Thus the Midrash explained “Behold, your days are drawing near to die”, that Hashem attributed his death to the days. That is, since the days are being removed never to return, no longer will there be the level of Torah, neither in time nor in place, and so it will only remain in the soul of Moshe Rabbeinu. Therefore it will be annulled by the other two, by time and place, and so he will no longer be able to continue speaking from the aspect of Torah.
But Moshe wished to live on, even if this would only be on the level of prophecy. However, even this was impossible, because the place for the level of prophecy is only in Eretz Yisrael, on the other side of the Jordan, and not in the land of Sichon and Og, which were not completely sanctified with the holiness of Eretz Yisrael, as the sefer Parshas Derachim discussed at length.
Now, Yehoshua and the other prophets attained prophecy even in the land of Sichon and Og, even though the place is not a place of prophecy, because their souls were from the level of prophecy and the time after the days of Moshe was the time of prophecy. So the place was annulled in the majority and they were able to attain prophecy. But this was not so by Moshe Rabbeinu, whose soul was Torah and the time was prophecy, and so he would not have been able to attain prophecy.
Of course, if he were to cross the Jordan which is a place of prophecy and a time of prophecy, the level of his soul would have been annulled one in two, and he would have gone out from the level of Torah and come into the level of prophecy. But since it had been decreed on him that he cannot cross the Jordan, he could not go out from the level of Torah and enter the level of prophecy, and if so, the well-springs of wisdom were closed to him, because he was not able to continue speaking, neither from aspect of Torah, nor from the aspect of prophecy. And so he saw that there was no need for him to continue living.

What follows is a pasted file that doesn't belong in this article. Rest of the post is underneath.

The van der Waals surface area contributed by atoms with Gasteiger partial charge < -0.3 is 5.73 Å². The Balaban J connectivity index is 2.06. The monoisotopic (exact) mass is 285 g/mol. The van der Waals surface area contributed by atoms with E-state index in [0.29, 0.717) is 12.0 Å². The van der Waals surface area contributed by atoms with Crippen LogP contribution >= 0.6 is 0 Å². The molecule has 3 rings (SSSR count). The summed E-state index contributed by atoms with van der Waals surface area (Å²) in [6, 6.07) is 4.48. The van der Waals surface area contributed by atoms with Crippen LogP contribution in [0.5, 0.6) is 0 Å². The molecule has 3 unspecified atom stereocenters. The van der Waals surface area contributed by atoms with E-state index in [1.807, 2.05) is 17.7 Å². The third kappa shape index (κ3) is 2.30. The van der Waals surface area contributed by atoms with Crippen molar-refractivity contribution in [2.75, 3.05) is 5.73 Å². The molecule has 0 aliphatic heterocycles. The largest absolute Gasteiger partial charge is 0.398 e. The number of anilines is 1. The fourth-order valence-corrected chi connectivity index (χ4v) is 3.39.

This is the explanation of the first posuk, that since Moshe knew that Yisrael would be distressed about his death, he explained to them all these facts. He said, “one hundred and twenty years old I am today”, and since my days and years are completed, so too the aspect of Torah is completed. And “I am not able to go out and come in”, to go out from the the level of Torah and enter the level of prophecy, because “Hashem said to me: You shall not cross this Jordan”, and therefore I must die.
However, we still need to ask that since it is difficult for Hashem to decree death on Tzaddikim, and Moshe only died because the well-springs of wisdom were closed to him, why could Hashem not have had the days of Torah continue, and then the well-springs of wisdom would not have been closed to him?
But the posuk in Tehillim 115:16 says “the heavens are the heavens of Hashem, but the earth He gave to the children of men”. That is, the holiness of the heavens and all the worlds always remains the same, because Hashem conducts them Himself. Therefore they always have the same level of holiness, each world according to its value. But the earth is the domain of humans whom Hashem created with free will, and so they regulate the holiness of the earth according to the measure of their holiness and deeds. Therefore, once the level of the souls of Yisrael had been reduced to the level of prophecy, it was impossible for the time of Torah to continue, because the earth He gave to the children of men, and Hashem will not change matters from what their level dictates.
But on the other hand we see that in the days of Yechezkel, when they all wanted to cast off the yoke of holiness from themselves, Hashem said “that which comes into your mind shall not be at all…surely with a mighty hand and an outstretched arm and with poured out fury, will I reign over you” (Yechezkel 20:32). We see from this that sometimes Hashem does change matters from that which the conduct of people dictates. Indeed, it says elsewhere in Tehillim 24:2 “to Hashem is the earth and all that it contains”, and this contradicts the posuk “but the earth He gave to the children of men”.